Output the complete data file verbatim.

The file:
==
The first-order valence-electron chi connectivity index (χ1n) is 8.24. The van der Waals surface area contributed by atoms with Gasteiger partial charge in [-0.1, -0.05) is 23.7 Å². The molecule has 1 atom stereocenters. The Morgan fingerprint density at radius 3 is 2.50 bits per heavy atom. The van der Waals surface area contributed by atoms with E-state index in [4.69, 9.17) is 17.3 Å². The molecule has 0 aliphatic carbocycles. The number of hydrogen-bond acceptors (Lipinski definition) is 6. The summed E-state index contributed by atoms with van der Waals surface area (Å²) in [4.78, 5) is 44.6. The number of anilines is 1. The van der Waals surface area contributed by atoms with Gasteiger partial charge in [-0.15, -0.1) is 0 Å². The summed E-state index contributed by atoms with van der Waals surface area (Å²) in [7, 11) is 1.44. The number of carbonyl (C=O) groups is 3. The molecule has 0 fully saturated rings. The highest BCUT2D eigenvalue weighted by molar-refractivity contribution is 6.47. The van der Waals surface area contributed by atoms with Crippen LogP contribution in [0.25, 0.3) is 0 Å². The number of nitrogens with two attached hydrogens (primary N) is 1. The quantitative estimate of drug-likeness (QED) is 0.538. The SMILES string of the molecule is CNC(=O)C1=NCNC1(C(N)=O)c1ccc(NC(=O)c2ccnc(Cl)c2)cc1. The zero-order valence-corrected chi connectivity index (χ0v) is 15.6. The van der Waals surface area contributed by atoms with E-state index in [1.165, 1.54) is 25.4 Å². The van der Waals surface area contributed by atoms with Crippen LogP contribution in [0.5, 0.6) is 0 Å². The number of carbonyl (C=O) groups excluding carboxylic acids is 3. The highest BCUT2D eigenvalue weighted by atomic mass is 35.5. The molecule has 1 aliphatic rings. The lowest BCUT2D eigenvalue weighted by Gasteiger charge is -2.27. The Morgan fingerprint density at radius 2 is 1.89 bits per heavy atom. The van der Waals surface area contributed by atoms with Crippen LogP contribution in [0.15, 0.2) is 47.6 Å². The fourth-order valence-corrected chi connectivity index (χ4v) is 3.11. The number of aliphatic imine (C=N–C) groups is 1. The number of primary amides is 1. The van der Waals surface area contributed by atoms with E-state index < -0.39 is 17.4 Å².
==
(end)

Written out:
The first-order valence-electron chi connectivity index (χ1n) is 8.24. The van der Waals surface area contributed by atoms with Gasteiger partial charge in [-0.1, -0.05) is 23.7 Å². The molecule has 1 atom stereocenters. The Morgan fingerprint density at radius 3 is 2.50 bits per heavy atom. The van der Waals surface area contributed by atoms with E-state index in [4.69, 9.17) is 17.3 Å². The molecule has 0 aliphatic carbocycles. The number of hydrogen-bond acceptors (Lipinski definition) is 6. The summed E-state index contributed by atoms with van der Waals surface area (Å²) in [4.78, 5) is 44.6. The number of anilines is 1. The van der Waals surface area contributed by atoms with Gasteiger partial charge in [-0.15, -0.1) is 0 Å². The summed E-state index contributed by atoms with van der Waals surface area (Å²) in [7, 11) is 1.44. The number of carbonyl (C=O) groups is 3. The molecule has 0 fully saturated rings. The highest BCUT2D eigenvalue weighted by molar-refractivity contribution is 6.47. The van der Waals surface area contributed by atoms with Crippen LogP contribution in [0.25, 0.3) is 0 Å². The number of nitrogens with two attached hydrogens (primary N) is 1. The quantitative estimate of drug-likeness (QED) is 0.538. The SMILES string of the molecule is CNC(=O)C1=NCNC1(C(N)=O)c1ccc(NC(=O)c2ccnc(Cl)c2)cc1. The zero-order valence-corrected chi connectivity index (χ0v) is 15.6. The van der Waals surface area contributed by atoms with E-state index in [1.165, 1.54) is 25.4 Å². The van der Waals surface area contributed by atoms with Crippen LogP contribution in [0.5, 0.6) is 0 Å². The number of carbonyl (C=O) groups excluding carboxylic acids is 3. The highest BCUT2D eigenvalue weighted by atomic mass is 35.5. The molecule has 1 aliphatic rings. The lowest BCUT2D eigenvalue weighted by Gasteiger charge is -2.27. The Morgan fingerprint density at radius 2 is 1.89 bits per heavy atom. The van der Waals surface area contributed by atoms with Crippen LogP contribution in [0.15, 0.2) is 47.6 Å². The fourth-order valence-corrected chi connectivity index (χ4v) is 3.11. The number of aliphatic imine (C=N–C) groups is 1. The number of primary amides is 1. The van der Waals surface area contributed by atoms with E-state index < -0.39 is 17.4 Å².